Concorde arrives in Seattle

British Airways retired its Concorde fleet and generously

donated G-BOAG to the Museum of Flight. Its scheduled arrival was 2:45pm today, but it was a half hour early. While on my way to Boeing Field, I saw it turn over Elliot Bay, making its final approach into 31L.
By the time I parked, it had touched down and was beginning its taxi back along the ramp, to the Museum of Flight, so the pictures are the only thing I had to work with:

6 Responses

  1. Any idea on what the hourly rental rate is going to be?

  2. > Any idea what the hourly rental rate is going to be?

    $100,000,000/hour. The instructor’s free

    When I went to the EAA Fly-in in Oshkosh in 2001, they were going to have the Concorde there and offer rides for $750/person. Unfortunately, one crashed while taking off from Charles de Gaulle airport, the fleet was grounded.

    I had another fleeting fantasy of my plane being back from engine overhaul and my noodling around in the pattern to hear the controler say “Arrow 54H, #2 behind the Concorde, cleared to land 13L.”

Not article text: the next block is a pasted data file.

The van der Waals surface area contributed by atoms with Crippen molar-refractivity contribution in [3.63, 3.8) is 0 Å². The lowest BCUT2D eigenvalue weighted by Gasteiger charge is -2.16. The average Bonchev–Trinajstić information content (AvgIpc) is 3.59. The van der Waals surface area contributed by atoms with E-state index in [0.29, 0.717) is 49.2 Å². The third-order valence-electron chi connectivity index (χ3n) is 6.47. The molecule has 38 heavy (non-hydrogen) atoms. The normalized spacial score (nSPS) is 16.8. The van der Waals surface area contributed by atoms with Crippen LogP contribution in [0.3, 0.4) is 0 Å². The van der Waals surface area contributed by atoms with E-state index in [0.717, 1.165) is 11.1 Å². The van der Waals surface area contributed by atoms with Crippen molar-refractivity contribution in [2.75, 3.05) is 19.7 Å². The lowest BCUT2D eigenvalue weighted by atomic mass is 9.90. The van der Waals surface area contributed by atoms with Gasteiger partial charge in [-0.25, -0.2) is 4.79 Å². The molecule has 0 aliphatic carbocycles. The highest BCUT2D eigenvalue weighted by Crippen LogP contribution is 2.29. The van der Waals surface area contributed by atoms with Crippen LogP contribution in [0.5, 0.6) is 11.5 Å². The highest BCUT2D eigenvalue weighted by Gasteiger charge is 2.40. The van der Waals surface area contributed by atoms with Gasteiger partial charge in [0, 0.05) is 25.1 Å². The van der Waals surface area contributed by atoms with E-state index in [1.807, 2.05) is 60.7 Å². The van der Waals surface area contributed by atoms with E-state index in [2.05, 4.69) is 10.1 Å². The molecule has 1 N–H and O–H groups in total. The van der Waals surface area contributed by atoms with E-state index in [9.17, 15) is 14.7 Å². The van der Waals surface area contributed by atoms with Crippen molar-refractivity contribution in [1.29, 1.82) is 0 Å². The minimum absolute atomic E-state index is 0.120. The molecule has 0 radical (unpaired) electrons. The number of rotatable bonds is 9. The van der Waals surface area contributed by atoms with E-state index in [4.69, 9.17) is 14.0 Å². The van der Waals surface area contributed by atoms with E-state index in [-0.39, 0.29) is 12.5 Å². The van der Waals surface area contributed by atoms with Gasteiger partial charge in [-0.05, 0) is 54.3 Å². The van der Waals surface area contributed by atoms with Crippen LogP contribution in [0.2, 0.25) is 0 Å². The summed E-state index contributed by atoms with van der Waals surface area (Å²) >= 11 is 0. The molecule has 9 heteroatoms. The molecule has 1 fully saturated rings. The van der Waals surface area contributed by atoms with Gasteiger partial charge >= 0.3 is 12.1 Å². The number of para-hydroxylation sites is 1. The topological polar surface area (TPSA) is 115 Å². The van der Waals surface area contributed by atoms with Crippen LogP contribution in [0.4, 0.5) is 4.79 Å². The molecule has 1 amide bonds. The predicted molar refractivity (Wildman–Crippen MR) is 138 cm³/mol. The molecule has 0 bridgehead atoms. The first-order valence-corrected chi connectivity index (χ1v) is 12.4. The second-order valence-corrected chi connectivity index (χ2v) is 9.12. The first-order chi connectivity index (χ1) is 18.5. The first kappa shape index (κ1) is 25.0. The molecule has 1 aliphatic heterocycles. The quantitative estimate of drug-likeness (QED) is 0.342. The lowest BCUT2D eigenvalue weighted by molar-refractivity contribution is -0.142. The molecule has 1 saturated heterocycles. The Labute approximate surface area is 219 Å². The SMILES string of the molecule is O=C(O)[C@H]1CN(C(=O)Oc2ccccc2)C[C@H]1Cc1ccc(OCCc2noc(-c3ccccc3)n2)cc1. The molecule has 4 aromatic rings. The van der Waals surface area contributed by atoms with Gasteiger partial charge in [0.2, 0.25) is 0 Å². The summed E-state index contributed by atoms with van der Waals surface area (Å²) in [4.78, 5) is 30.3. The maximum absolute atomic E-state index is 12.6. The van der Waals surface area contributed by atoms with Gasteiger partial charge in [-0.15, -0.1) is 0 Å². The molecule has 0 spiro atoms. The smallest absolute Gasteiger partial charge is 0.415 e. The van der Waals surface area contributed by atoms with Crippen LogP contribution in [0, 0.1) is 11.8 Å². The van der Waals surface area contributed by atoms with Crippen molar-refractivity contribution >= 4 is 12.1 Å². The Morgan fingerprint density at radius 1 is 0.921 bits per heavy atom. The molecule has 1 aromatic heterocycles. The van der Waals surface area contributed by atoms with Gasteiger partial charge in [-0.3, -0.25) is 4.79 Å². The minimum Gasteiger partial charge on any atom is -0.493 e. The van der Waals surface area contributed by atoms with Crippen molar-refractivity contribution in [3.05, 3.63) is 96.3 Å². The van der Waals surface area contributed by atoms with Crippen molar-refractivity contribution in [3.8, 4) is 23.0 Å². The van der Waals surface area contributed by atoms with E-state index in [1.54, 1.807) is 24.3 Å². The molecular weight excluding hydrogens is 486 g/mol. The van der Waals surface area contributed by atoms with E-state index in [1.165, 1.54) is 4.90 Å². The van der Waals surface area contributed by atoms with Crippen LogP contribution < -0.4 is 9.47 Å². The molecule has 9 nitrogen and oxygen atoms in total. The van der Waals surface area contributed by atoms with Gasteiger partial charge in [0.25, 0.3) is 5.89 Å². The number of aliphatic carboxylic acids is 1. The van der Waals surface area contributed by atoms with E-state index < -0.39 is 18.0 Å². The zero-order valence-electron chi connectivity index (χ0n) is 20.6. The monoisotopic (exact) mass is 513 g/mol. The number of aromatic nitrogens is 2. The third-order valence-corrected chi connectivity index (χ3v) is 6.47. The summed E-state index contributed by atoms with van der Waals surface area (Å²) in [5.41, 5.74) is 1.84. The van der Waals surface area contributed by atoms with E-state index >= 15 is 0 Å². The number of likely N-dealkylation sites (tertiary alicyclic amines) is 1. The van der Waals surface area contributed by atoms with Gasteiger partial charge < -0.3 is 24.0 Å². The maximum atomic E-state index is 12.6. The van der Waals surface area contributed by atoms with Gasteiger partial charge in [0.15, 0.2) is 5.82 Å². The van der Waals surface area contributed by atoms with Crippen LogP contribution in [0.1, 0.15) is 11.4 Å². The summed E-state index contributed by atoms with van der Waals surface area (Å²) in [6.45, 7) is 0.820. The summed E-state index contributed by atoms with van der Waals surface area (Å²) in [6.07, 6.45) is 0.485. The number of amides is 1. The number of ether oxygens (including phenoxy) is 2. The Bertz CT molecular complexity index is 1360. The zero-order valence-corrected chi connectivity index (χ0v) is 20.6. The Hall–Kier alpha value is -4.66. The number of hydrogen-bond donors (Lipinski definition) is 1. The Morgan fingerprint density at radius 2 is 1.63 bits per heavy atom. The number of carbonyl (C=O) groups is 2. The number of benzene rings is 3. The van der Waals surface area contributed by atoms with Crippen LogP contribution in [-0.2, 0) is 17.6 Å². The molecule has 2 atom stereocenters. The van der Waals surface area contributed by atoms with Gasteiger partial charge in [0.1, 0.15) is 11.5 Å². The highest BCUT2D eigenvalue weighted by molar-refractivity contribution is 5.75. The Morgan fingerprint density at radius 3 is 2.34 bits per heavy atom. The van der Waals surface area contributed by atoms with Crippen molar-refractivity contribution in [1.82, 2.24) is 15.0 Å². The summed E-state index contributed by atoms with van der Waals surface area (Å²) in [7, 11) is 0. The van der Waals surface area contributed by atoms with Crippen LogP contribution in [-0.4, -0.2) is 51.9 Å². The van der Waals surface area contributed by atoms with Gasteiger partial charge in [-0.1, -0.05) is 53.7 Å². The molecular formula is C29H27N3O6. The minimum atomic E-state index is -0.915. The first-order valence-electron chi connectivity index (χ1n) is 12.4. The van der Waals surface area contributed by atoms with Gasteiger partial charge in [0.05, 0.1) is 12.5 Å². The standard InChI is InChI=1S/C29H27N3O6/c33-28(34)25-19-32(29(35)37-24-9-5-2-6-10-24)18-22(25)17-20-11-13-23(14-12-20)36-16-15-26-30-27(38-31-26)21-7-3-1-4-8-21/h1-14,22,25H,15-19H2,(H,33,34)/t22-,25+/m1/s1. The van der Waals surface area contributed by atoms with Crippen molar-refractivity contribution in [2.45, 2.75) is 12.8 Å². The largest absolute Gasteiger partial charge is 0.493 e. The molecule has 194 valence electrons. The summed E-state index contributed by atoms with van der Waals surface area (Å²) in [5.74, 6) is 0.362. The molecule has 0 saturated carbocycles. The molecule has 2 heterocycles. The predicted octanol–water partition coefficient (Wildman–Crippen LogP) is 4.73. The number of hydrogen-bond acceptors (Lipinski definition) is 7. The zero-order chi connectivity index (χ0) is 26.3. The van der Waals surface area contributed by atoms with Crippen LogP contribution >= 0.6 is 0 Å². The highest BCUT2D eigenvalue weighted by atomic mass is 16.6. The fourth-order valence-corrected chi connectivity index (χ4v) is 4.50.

So my immediate impressions: it’s a very sexy, noisy, small aircraft.

  3. Ooohhh….a lovely piece of French engineering for your museum. I believe there is a “surrender” button somewhere on the dash.

  4. Feh. So the Concorde was at least 30 minutes early. I was still on my bike when it came in to land. Pretty disappointing, really.

    I found out later that they were early because they set a New York to Seattle speed record (3:55:12). I’m guessing that didn’t include the hour wait to get through security before leaving New York.

    Another trivia fact: this is the Concorde that flew the last London-New York commercial flight.

    I heard, but haven’t been able to verify, that it was the last flight for any of the 16 Concordes. In other words, the ones that are going to be in museums, are already there. So that was the last Concorde to ever fly.


  5. Here is a web site with more information on the Concordes: .

    As Tedder noted, it set the speed record from JFK to Seattle by getting clearance to go supersonic over “uninhabited areas of Canada”. According to Expedia, the non-stop trip would normally take six hours.